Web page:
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Study Finds Telehealth May Not Be Best for ED Follow-Up Care

Analysis  |  By Eric Wicklund  
   October 28, 2022

According to researchers at UCLA, patients using telehealth for follow-up care after ED discharge were more likely to return to the hospital and be admitted than those who followed up an ED visit with an in-person visit.

New research finds that telehealth isn't always better than in-person care, and it can sometimes lead to more healthcare visits and even hospitalization.

A study led by researchers at UCLA and published in the Journal of the American Medical Association (JAMA) compared follow-up care for patients who'd visited the Emergency Department at the California health system between April of 2020 and September 2021, and found that patients using telehealth were more apt to seek in-person care and be rehospitalized than those who'd had in-person care.

The study analyzed almost 17,000 ED encounters from roughly 13,000 patients at two hospitals, and found that 16% of those who'd had in-person post-discharge follow-up visits returned to the ED and 4% were rehospitalized within 30 days, while 18% of those using telehealth for a follow-up visit returned to the ED and 5% were rehospitalized.

The study isn't necessarily earth-shattering, in that telehealth advocates have stressed that virtual care doesn't replace in-person care and isn't appropriate for all services. But it does highlight the need to compare the two treatment modes and study when and where telehealth is appropriate.

"While telemedicine has been heralded for its potential to improve health care access and convenience, the findings of the study … highlight the need to better understand the limitations of this care modality," Charlie Wray, DO, MS, of the University of California, San Francisco and San Francisco VA Medical Center, said in an accompanying editorial. "Like any other medical intervention, telemedicine can have unintended consequences that eclipse its benefits. Some of these limitations include diminished patient-clinician relationships, decreased efficiency of health care delivery, and lower quality of care."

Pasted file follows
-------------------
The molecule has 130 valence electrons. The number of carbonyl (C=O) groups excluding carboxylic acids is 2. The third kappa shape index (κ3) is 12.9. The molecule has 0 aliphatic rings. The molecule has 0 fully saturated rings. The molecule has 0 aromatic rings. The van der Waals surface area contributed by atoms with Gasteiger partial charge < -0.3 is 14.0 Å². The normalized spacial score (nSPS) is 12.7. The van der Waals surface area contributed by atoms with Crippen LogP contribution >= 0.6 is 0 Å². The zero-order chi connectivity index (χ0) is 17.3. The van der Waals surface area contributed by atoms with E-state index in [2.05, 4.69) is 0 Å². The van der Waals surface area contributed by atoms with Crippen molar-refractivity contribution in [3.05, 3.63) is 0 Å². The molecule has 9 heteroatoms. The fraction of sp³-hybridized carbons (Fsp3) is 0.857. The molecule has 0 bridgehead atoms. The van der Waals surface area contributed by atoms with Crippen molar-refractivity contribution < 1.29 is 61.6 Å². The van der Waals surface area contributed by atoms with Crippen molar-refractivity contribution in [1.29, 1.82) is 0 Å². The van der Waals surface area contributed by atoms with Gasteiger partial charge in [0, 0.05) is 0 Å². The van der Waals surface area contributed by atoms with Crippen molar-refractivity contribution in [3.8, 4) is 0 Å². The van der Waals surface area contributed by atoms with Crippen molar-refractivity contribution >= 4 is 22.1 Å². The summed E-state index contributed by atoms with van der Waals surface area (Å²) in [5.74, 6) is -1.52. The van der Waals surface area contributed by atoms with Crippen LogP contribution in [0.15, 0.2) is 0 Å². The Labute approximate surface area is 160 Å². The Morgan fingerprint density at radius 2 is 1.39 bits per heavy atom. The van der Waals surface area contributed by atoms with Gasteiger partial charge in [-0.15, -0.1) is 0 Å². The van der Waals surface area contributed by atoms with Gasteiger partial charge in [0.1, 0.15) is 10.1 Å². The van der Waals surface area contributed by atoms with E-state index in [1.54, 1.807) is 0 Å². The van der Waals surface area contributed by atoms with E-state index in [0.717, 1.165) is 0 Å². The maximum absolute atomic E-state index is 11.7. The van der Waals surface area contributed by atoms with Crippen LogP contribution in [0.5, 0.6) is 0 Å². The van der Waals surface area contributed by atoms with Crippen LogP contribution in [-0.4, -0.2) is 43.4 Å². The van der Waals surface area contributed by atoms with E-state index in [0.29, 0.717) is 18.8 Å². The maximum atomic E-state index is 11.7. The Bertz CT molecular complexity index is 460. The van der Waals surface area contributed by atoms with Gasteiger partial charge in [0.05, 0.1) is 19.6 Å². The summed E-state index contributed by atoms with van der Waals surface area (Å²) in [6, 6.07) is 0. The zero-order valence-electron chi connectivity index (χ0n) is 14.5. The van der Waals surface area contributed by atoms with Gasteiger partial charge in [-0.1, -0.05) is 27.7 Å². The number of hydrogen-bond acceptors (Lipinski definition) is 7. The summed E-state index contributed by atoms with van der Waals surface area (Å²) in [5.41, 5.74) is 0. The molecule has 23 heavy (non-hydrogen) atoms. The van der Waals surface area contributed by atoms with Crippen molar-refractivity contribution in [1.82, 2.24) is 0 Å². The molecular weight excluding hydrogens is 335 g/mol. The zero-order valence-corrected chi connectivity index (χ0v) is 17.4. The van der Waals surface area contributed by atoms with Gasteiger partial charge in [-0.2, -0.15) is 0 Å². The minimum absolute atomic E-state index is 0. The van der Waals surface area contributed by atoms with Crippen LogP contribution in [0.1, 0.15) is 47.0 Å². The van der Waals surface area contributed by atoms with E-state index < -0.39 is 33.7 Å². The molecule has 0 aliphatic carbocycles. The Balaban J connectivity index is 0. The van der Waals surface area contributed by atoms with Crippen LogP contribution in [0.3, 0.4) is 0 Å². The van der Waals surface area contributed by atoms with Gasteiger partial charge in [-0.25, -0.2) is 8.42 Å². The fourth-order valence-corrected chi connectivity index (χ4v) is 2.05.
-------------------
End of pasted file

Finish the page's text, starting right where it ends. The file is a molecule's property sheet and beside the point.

The study was led by Vivek Shah, MD, of Harbor-UCLA Medical Center, and colleagues from UCLA's David Geffen School of Medicine and Fielding School of Public Health, and the University of Pennsylvania's Perelman School of Medicine and Leonard Davis School for Health Economics.

Shah and his colleagues noted that telehealth studies have seen good results in the treatment of people living with chronic conditions, while the results are mixed in the use of virtual care in acute care settings.

"A potential mechanism to explain increased healthcare utilization after telehealth visits is the inherent limitation in the ability of clinicians to examine patients, which may compel clinicians to have a lower threshold for referring patients back to the ED for an in-person evaluation if they have any ongoing symptoms," the study noted. "It is also possible that independent of the lack of a physical examination, telehealth clinicians may not be able to communicate as well with patients, leading to an inability to fully evaluate or intervene on evolving illness and leading to deterioration in patient condition and subsequent need for hospitalization."

It's also worth noting that ED visits that require follow-up care tend to involve more acute concerns, such as chest pain, abdominal pain, and shortness of breath—all of which could be serious and would need an in-person exam.

This doesn't mean the use of telehealth in the ED is a complete waste of time or money, either. Health systems have seen success using the platform to screen and even treat patients with less-acute health concerns, thus enabling ED staff to more quickly treat those who need in-person care.

The conclusion here is that health systems have to understand the benefits and limitations of telehealth in different departments and for different patient populations, so as to know when it will work and when in-person care is required.

Eric Wicklund is the associate content manager and senior editor for Innovation, Technology, and Pharma for HealthLeaders.


A study of ED follow-up visits at two Los Angeles hospitals in 2020 and 2021 found that patients using telehealth for follow-up care were more likely than those following up in-person to return to the hospital and be re-admitted within 30 days.

Researchers say that's because patients receiving ED care are more likely to have acute concerns, such as chest pain, abdominal pain and shortness of breath, that need in-person treatment.

The study doesn't mean telehealth is a waste of time and money in the ED, as it can be used to screen and treat less-acute cases, but it does put the emphasis on understanding when and where telehealth can be used in the hospital setting.

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